Remember that extension the Tennessee Vols gave Jeremy Pruitt just before the start of the 2020 season?

In retrospect, extending a coach who lost to Georgia State and BYU in 2019 was a mistake.

Pruitt hasn’t done anything in 2020 that proves he deserved an extension. In fact, there are plenty of folks who want to see Tennessee with a new head coach in 2021.

No one does a coaching search quite like the Vols. But I don’t think we’ll be seeing another bizarre Tennessee coaching search this winter. I fully expect Pruitt to return as the Vols’ head coach next season (though anything in college football is possible, so I wouldn’t rule out Tennessee making a move).

While I think there are plenty of reasons for fans to be upset with Pruitt (losing to Kentucky and Arkansas in year three is enough to drive a lifelong Vol fan mad), I can also understand why Tennessee is hesitant to fire him.

There are no sure things in college football — beyond Nick Saban and Urban Meyer (neither of which will be an option for Tennessee, obviously).

And the 2017 coaching search should be a reminder of that.

The Vols were connected with nearly every available coach (and some that weren’t available) in 2017.

Most of the names attached to Tennessee in 2017 haven’t fared very well over the last couple of years (aside from Dan Mullen, who ended up at Florida).

I was sold on Chip Kelly or Scott Frost being sure things. I thought both would’ve been slam dunk hires for the Vols.

Kelly ended up back in the Pac-12 at UCLA and Frost went home to Nebraska. Kelly is 10-20 with the Bruins, while Frost is 11-20 (Pruitt is 16-18 so far at UT).

Remember Jeff Brohm and Chad Morris being mentioned?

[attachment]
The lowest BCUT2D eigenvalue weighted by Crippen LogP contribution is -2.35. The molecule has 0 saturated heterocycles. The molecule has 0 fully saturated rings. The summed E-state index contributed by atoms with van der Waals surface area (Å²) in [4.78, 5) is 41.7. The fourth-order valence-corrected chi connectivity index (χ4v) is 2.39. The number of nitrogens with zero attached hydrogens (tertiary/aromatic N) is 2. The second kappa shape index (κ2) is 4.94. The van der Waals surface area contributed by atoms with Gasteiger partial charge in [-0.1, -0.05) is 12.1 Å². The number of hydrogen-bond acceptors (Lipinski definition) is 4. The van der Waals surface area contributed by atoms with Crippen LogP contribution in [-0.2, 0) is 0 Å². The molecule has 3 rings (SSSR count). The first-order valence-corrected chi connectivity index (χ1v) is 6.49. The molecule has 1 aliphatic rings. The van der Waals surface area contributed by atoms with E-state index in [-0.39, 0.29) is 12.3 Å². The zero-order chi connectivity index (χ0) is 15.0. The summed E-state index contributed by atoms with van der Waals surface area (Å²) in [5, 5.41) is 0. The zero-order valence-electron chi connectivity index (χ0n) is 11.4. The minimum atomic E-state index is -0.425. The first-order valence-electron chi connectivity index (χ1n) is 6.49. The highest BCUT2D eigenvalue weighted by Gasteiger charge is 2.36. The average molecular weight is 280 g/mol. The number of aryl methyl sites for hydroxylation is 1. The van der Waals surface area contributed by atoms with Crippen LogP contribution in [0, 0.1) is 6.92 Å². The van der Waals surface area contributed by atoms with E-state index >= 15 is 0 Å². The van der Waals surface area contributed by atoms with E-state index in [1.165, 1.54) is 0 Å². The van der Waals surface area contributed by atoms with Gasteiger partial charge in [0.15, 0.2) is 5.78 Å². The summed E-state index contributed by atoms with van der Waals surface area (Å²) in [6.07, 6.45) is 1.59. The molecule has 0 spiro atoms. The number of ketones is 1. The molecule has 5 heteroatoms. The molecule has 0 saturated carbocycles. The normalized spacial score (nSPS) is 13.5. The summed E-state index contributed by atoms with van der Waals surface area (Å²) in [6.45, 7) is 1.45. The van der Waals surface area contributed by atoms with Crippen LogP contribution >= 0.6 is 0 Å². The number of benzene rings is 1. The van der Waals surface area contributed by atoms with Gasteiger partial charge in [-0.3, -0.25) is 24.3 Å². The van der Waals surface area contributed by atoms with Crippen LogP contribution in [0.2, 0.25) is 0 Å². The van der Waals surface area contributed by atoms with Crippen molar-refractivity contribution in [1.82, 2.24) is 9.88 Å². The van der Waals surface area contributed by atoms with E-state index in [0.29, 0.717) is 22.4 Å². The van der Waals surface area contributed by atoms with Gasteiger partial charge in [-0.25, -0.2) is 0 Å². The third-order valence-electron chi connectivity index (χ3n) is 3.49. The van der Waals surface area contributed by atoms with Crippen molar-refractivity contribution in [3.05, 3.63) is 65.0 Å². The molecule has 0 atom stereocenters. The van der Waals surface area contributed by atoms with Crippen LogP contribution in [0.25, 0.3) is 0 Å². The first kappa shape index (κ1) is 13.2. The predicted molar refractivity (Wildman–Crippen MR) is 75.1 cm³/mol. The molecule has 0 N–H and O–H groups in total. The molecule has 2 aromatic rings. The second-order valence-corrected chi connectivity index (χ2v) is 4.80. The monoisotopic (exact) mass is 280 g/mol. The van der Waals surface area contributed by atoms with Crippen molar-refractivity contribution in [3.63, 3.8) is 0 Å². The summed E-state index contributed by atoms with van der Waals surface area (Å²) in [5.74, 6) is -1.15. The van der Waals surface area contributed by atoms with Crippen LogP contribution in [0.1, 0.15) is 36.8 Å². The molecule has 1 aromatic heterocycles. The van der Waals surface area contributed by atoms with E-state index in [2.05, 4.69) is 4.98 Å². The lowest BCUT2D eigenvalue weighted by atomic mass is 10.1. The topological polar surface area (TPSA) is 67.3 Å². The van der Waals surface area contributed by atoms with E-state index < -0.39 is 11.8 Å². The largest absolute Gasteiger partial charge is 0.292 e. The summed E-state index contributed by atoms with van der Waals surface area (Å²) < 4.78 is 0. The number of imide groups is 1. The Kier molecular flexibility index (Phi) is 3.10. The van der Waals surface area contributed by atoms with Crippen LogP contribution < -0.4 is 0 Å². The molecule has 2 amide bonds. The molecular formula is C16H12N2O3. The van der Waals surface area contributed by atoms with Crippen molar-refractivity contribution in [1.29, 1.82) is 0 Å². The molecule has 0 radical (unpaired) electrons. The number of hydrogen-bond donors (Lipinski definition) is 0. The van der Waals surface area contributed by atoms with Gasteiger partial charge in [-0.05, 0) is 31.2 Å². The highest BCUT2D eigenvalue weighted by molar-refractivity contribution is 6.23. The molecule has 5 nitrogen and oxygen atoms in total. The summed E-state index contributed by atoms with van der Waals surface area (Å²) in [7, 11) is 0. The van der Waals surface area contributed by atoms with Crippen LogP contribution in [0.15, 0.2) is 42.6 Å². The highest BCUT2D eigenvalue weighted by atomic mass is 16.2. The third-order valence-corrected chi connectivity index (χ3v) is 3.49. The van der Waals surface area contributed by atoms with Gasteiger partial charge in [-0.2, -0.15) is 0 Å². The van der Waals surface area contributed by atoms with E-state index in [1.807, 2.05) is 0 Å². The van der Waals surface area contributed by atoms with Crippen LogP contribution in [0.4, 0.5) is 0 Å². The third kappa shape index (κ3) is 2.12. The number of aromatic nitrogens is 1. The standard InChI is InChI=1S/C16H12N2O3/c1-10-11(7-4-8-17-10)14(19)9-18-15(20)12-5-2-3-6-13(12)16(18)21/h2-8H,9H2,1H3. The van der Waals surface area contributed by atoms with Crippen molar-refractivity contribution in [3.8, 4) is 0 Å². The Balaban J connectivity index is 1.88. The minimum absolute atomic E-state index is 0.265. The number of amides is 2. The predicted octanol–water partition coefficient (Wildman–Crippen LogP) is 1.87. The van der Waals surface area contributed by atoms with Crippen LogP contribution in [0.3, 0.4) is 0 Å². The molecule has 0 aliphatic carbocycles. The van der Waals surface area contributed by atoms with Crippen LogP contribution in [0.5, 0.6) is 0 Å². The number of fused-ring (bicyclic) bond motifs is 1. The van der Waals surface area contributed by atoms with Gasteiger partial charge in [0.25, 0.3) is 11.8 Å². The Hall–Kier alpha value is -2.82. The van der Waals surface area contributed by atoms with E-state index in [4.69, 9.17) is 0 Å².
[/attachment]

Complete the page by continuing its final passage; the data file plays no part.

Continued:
Brohm has won 12 games at Purdue since being connected to the Tennessee job. Morris was fired after two seasons at Arkansas.

How about Mike Leach, who was famously almost hired by John Currie in 2017 (before Currie was fired)?

Well, Leach won 11 games in 2018 at Washington State, before winning only six in 2019. He was hired by Mississippi State after the 2019 season, where he’s won two games so far.

If you’re going to fire a head coach, you better have a sure-thing lined up. And as I said, there aren’t many sure-things in college football.

Is Hugh Freeze a sure-thing? I don’t think we can know for sure. He’s certainly a good coach. He’s one of the few head coaches that’s beat Nick Saban multiple times, but he has his flaws, too (off-the-field issues, plus his last Ole Miss team had a losing record).

Maybe the Vols could bring Gus Malzahn to Knoxville. But do you really want to hire a head coach that another SEC program felt couldn’t get the job done (though I think Auburn made a mistake firing Malzahn)?

Outside of those two names, there are guys like Billy Napier and Jamey Chadwell, who have found success at Louisiana and Coastal Carolina, respectively.

Both of those guys seem like good coaches. But so did Frost. Who’s to say they would have success in the SEC?

I’m not saying Tennessee shouldn’t move on from Pruitt — I think there’s a coach out there who can have more success on Rocky Top than Pruitt.

But identifying that coach?

Tennessee hasn’t been able to do that over the last 12 years. Why do we suddenly think they’ll get it right in 2020?

There’s danger in staying with Pruitt and there’s danger in moving on. For now, the players seem to like Pruitt. And he’s recruiting better than Auburn. I can see why the Vols wouldn’t want to risk making a worse hire.

But at the same time, is a losing season in year three really where the program wants to be?

I’m not sure what the right answer is here, but I do know the answer isn’t as clear as folks on social media like to think it is.

Good luck, Phillip Fulmer. I don’t envy you at all right now.

Featured image via Mark Zerof-USA TODAY Sports


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